Calibration of Volumetric Glassware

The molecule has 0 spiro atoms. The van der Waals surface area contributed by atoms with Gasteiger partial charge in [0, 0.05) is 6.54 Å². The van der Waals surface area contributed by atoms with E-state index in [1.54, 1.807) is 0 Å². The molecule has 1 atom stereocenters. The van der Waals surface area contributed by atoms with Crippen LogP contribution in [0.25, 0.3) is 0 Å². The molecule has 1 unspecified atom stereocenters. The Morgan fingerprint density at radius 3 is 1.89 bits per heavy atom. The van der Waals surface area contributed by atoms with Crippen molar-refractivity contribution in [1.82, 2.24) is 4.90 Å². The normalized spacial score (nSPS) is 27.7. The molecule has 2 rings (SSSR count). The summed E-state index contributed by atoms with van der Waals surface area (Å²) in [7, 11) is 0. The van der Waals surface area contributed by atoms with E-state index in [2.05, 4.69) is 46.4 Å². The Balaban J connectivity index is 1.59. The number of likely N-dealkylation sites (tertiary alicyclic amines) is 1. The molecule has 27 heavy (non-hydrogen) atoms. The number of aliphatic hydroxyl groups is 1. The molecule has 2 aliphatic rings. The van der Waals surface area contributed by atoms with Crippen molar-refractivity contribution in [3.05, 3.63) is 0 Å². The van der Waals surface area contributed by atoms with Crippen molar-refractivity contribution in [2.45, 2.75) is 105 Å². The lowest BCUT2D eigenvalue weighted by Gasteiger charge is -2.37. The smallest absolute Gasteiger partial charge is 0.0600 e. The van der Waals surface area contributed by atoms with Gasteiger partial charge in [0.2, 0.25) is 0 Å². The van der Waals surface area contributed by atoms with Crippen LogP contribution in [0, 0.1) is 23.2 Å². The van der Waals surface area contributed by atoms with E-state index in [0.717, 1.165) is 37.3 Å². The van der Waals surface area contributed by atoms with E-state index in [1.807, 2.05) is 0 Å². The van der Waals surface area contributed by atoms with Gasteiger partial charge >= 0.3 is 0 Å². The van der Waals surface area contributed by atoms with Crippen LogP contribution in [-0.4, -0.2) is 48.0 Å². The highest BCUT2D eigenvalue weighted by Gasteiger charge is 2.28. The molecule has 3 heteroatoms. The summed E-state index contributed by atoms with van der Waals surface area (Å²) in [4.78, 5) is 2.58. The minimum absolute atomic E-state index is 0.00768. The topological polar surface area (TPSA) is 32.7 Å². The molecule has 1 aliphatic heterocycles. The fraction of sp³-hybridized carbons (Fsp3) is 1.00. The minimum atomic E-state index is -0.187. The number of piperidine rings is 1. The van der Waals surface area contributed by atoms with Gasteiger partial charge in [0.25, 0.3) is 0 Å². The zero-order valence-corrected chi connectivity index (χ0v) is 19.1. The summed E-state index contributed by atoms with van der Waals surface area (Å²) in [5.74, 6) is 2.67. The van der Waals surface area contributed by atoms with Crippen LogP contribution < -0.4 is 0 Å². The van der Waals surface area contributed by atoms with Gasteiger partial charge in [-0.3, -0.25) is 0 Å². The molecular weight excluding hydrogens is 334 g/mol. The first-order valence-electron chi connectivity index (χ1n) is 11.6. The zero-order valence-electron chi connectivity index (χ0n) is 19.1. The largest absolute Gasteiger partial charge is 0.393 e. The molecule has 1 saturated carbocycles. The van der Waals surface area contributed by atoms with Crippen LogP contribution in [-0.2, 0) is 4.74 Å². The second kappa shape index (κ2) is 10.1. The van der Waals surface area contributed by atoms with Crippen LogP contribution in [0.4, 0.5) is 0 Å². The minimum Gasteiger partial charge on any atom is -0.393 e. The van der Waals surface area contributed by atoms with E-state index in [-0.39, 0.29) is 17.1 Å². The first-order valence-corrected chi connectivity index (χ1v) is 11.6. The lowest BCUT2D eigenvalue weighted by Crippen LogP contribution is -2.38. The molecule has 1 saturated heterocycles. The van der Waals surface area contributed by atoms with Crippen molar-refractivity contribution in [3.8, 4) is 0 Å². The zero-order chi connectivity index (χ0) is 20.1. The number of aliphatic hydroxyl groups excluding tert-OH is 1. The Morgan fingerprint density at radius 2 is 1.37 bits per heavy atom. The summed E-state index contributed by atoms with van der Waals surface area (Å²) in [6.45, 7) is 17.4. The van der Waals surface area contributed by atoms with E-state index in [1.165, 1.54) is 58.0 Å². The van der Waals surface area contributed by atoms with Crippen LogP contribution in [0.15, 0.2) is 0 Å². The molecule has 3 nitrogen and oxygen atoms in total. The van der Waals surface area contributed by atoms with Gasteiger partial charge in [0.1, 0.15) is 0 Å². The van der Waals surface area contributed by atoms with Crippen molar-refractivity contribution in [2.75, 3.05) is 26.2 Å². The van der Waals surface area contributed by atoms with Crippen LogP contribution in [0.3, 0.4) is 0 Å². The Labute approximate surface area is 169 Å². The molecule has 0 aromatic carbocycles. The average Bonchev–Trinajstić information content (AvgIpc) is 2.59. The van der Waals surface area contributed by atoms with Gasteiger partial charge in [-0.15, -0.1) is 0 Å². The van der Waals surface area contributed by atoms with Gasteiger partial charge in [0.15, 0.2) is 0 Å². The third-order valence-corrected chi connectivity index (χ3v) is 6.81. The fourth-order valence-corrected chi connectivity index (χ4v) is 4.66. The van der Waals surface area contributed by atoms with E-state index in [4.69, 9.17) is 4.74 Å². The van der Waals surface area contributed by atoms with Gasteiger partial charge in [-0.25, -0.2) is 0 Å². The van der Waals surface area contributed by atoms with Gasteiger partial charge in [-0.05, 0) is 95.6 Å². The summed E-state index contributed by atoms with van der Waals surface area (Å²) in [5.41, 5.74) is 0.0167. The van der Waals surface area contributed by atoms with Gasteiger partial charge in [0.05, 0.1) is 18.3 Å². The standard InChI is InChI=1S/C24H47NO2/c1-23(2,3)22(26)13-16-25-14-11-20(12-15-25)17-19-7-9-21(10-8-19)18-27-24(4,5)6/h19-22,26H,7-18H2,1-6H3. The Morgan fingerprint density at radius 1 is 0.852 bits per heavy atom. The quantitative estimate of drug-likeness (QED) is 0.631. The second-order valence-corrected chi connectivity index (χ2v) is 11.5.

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1 Chemistry 119: Experiment 2 Calibration of Volumetric Glassware For making accurate measurements in analytical procedures, next in importance to the balance is volumetric equipment. In this section volumetric flasks, pipettes, and burettes are discussed. The experimental procedure includes gravimetric calibration of pipettes and volumetric flasks to provide checks on the accuracy of the markings as well as on proper technique. The few minutes required to learn correct use of this equipment will save time in the long-run and give better results. For example, a typical, inexperienced person using incorrect technique takes about 10 s to read a burette and will have a standard deviation in the readings of 0.02 ml or more. A person of the same experience using correct technique takes about 6 s and will have a standard deviation in the readings of less than 0.01 ml. Volumetric Flasks Volumetric flasks are designed to contain a specific volume of liquid. Since accuracy in their use is not highly dependent on technique, calibration often is unnecessary for work at the level of a part per thousand. The principal source of error is variations in temperature, which causes enough expansion or contraction of aqueous solutions to give errors on the order of 0.1 %/5 o C. Before use, a volumetric flask should be cleaned thoroughly. The solution to be diluted or the solid to be dissolved is then transferred to it with the aid of a funnel. Often it is more convenient for a solid to be dissolved in a beaker or an Erlenmeyer flask first, and then the resulting solution is transferred to the flask with rinsing. In the most accurate work the flask is filled to just below the mark and immersed in a water bath at the calibration temperature before final volume adjustment. Alternatively, the temperature of the solution may be taken and a correction made. In careful work droplets of solvent above the meniscus may be removed with a lintless towel after the meniscus has been adjusted but before mixing. Finally, the solution is mixed thoroughly by inverting, shaking, and turning upright at least 10 times. Pipettes Graduated (Mohr) pipettes are used for delivering small volumes of liquid with an accuracy of only about 1%. Some of these may be marked "TC" (To Contain) or with a frosted glass ring to indicate that they contain the amount specified, but that they may not deliver it. 1